cover image The Republic of Conscience

The Republic of Conscience

Gary Hart. Penguin/Blue Rider, $25.95 (240p) ISBN 978-0-399-17523-7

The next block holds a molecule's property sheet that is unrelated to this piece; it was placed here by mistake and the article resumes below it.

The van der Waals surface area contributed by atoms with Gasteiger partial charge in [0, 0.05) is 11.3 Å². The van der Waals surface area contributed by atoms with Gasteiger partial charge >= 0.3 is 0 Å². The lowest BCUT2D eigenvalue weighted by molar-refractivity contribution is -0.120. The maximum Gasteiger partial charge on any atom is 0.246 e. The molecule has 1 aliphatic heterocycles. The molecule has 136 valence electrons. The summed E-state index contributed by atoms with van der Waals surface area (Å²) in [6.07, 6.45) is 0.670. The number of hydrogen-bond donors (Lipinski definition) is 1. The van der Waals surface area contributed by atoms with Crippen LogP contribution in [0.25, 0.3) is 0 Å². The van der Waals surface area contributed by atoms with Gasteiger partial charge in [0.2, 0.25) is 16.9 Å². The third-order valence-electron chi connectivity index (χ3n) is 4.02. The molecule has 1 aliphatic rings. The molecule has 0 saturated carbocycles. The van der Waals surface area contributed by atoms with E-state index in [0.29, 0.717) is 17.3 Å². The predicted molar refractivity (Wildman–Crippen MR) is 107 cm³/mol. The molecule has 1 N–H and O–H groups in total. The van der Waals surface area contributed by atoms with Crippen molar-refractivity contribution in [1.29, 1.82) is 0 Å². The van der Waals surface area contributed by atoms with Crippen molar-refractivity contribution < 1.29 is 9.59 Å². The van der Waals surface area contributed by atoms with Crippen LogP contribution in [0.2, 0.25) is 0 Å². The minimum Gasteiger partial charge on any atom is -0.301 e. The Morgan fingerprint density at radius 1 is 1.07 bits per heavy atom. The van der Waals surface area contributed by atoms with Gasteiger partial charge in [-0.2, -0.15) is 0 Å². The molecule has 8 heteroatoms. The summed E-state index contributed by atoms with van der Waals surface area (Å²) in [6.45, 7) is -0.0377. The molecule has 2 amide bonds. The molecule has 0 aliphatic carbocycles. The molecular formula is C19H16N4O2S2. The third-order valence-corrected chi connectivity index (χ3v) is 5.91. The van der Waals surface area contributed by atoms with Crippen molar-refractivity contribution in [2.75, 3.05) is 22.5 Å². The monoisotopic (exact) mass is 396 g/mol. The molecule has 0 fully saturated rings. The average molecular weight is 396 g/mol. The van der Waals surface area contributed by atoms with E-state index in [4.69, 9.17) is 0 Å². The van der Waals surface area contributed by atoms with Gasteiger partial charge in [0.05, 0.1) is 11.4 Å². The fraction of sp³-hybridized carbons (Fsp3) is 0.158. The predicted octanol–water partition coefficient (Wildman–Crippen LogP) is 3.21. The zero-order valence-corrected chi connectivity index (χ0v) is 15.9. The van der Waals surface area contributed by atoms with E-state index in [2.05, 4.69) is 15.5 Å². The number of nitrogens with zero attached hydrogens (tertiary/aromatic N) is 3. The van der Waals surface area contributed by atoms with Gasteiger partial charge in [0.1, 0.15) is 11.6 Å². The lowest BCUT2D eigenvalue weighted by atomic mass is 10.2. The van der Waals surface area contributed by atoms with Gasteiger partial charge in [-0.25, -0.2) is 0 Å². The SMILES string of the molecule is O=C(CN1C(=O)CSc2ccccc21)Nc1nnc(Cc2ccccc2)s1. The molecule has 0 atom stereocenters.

This lament from former Colorado senator and Democratic presidential candidate Hart is an odd mixture of trenchant critique of the current political order and a liberal baby boomer’s cri de coeur for better days. These add up to a less than cohesive argument. Domestically speaking, Hart cries out that “the American Republic in the 21st century is massively corrupt” thanks to a “permanent political class” that acts “for the benefit of concentrated wealth.” This criticism is ultimately dwarfed by Hart’s concern over the current national security apparatus’s massive scope, dating back to 1947 when America asserted primacy over the postwar world. Well before recent revelations about domestic surveillance, America had made a trade-off between liberty and security that was “problematic at best and perilous at worst.” Hart singles the Obama administration out for special criticism, warning that drone-based surveillance and assassination programs are “creating precedents [the administration] will live to regret.” When he doesn’t veer into banal campaign stump slogans like “we must decide who we are,” Hart makes some fair points, particularly about the distinction between the national interest and special interests. But with so much of his argument dominated by a view of government that peaked in the Kennedy administration, Hart seems not to realize how little novelty he brings to the discussion. Agent: Philippa Brophy, Sterling Lord Literistic. (July)